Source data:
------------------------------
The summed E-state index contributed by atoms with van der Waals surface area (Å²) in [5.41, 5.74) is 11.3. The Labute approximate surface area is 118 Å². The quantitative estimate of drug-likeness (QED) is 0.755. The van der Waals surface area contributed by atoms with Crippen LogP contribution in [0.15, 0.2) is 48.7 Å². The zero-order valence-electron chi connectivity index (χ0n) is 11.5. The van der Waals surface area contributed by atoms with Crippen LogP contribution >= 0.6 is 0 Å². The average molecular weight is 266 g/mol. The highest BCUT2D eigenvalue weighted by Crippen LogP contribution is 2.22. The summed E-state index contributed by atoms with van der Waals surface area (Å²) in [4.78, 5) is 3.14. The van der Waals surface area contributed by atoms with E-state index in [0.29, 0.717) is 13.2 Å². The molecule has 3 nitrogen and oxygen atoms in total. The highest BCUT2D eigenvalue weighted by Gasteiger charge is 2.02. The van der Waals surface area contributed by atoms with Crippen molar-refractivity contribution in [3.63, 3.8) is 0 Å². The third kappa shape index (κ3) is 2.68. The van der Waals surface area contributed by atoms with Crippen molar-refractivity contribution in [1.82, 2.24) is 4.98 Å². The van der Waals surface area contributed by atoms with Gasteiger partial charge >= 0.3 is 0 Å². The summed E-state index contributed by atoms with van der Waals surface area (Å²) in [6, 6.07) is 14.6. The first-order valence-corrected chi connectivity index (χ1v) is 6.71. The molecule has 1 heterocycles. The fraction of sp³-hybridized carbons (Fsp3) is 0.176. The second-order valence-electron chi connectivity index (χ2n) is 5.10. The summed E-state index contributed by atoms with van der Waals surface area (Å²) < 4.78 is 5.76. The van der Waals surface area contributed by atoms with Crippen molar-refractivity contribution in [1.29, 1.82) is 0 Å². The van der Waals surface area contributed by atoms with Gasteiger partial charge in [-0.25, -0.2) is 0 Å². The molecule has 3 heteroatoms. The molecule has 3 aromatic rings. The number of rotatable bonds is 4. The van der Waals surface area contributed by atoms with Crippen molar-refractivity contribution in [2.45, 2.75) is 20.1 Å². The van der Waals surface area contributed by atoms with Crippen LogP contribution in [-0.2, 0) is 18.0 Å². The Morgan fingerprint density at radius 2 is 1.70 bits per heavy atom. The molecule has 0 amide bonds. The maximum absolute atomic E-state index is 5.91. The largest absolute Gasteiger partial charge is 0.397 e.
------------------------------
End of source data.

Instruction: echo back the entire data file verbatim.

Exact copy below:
The summed E-state index contributed by atoms with van der Waals surface area (Å²) in [5.41, 5.74) is 11.3. The Labute approximate surface area is 118 Å². The quantitative estimate of drug-likeness (QED) is 0.755. The van der Waals surface area contributed by atoms with Crippen LogP contribution in [0.15, 0.2) is 48.7 Å². The zero-order valence-electron chi connectivity index (χ0n) is 11.5. The van der Waals surface area contributed by atoms with Crippen LogP contribution >= 0.6 is 0 Å². The average molecular weight is 266 g/mol. The highest BCUT2D eigenvalue weighted by Crippen LogP contribution is 2.22. The summed E-state index contributed by atoms with van der Waals surface area (Å²) in [4.78, 5) is 3.14. The van der Waals surface area contributed by atoms with E-state index in [0.29, 0.717) is 13.2 Å². The molecule has 3 nitrogen and oxygen atoms in total. The highest BCUT2D eigenvalue weighted by Gasteiger charge is 2.02. The van der Waals surface area contributed by atoms with Crippen molar-refractivity contribution in [3.63, 3.8) is 0 Å². The third kappa shape index (κ3) is 2.68. The van der Waals surface area contributed by atoms with Crippen molar-refractivity contribution in [1.82, 2.24) is 4.98 Å². The van der Waals surface area contributed by atoms with Gasteiger partial charge >= 0.3 is 0 Å². The summed E-state index contributed by atoms with van der Waals surface area (Å²) in [6, 6.07) is 14.6. The first-order valence-corrected chi connectivity index (χ1v) is 6.71. The molecule has 1 heterocycles. The fraction of sp³-hybridized carbons (Fsp3) is 0.176. The second-order valence-electron chi connectivity index (χ2n) is 5.10. The summed E-state index contributed by atoms with van der Waals surface area (Å²) < 4.78 is 5.76. The van der Waals surface area contributed by atoms with Crippen molar-refractivity contribution in [1.29, 1.82) is 0 Å². The van der Waals surface area contributed by atoms with Gasteiger partial charge in [-0.25, -0.2) is 0 Å². The molecule has 3 heteroatoms. The molecule has 3 aromatic rings. The number of rotatable bonds is 4. The van der Waals surface area contributed by atoms with Crippen molar-refractivity contribution in [2.45, 2.75) is 20.1 Å². The van der Waals surface area contributed by atoms with Crippen LogP contribution in [-0.2, 0) is 18.0 Å². The Morgan fingerprint density at radius 2 is 1.70 bits per heavy atom. The molecule has 0 amide bonds. The maximum absolute atomic E-state index is 5.91. The largest absolute Gasteiger partial charge is 0.397 e.